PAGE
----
Copy of D: The Case Against Monitoring Teens Online

Copy of D: The Case Against Monitoring Teens Online - -DThe...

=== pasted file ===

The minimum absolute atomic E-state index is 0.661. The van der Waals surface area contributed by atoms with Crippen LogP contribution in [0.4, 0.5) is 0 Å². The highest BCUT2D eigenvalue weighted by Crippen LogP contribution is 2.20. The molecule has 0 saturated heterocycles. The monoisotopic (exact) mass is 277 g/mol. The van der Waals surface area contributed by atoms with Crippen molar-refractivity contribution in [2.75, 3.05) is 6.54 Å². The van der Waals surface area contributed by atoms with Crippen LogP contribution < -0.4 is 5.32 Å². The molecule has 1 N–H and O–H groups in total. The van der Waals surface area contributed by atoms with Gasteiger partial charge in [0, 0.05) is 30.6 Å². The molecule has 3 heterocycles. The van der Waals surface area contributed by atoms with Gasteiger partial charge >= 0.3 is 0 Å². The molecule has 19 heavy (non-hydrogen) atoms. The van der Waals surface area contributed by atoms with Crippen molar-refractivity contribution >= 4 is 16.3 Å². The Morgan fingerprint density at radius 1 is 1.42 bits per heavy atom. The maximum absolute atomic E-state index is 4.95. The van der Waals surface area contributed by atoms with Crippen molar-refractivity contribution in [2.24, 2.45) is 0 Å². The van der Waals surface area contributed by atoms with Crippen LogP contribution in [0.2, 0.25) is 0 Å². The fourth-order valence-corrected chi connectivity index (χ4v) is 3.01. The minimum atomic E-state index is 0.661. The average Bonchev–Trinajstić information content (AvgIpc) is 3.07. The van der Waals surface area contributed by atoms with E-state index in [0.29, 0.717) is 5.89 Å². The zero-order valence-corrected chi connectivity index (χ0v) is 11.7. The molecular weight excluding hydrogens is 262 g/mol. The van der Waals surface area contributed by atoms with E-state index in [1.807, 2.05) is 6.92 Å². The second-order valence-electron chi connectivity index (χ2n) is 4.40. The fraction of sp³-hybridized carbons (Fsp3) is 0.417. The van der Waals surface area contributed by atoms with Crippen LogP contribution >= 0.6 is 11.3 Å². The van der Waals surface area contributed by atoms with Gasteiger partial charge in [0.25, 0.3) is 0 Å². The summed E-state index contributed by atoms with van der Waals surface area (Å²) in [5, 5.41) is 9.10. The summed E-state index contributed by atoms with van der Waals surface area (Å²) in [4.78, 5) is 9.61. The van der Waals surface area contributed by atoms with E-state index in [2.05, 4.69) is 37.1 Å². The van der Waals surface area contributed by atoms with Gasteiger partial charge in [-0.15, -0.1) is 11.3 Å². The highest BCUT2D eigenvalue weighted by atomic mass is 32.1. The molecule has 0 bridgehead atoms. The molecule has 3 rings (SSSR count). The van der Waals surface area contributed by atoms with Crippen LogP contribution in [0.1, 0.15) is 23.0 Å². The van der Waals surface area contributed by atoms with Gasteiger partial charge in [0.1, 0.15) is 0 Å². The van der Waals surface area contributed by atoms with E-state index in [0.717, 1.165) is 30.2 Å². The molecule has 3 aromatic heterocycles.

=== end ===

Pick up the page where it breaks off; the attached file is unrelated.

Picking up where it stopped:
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-D- “The Case Against Monitoring Teens Online” By Dr. Peggy Drexler, January 4, 2014 1 One day after school, 16-year-old Amelia was in her room scrolling through her Facebook updates when she took a break to get a snack. When she came back, her mom was at her computer, busy reading the status updates posted by Amelia's friends, which alluded to "gossip about who got drunk last weekend and who likes who, stuff like that," Amelia remembered. "It was nothing, most of it probably wasn't even true -- everyone exaggerates about everything -- but my mom totally flipped out." Amelia, meanwhile, "flipped out" too, accusing her mother of spying, and having no respect for her privacy. 2 Parents have nosed around in their kids' lives ever since the invention of the telephone, but these days, technology has taken the spying game to an entirely new level with multiple points of entry, from Facebook and Twitter to Instagram, Vine and Tumblr. While communicating via social media has made it easier for kids to stay connected with their friends, these largely public forums (and traceable activities) also give parents a new into what their children may not be telling them. A study published earlier this year by the Education Database Online found that nearly half of all parents using Facebook joined the social network with the primary purpose of spying on their kids (and their kids' friends).
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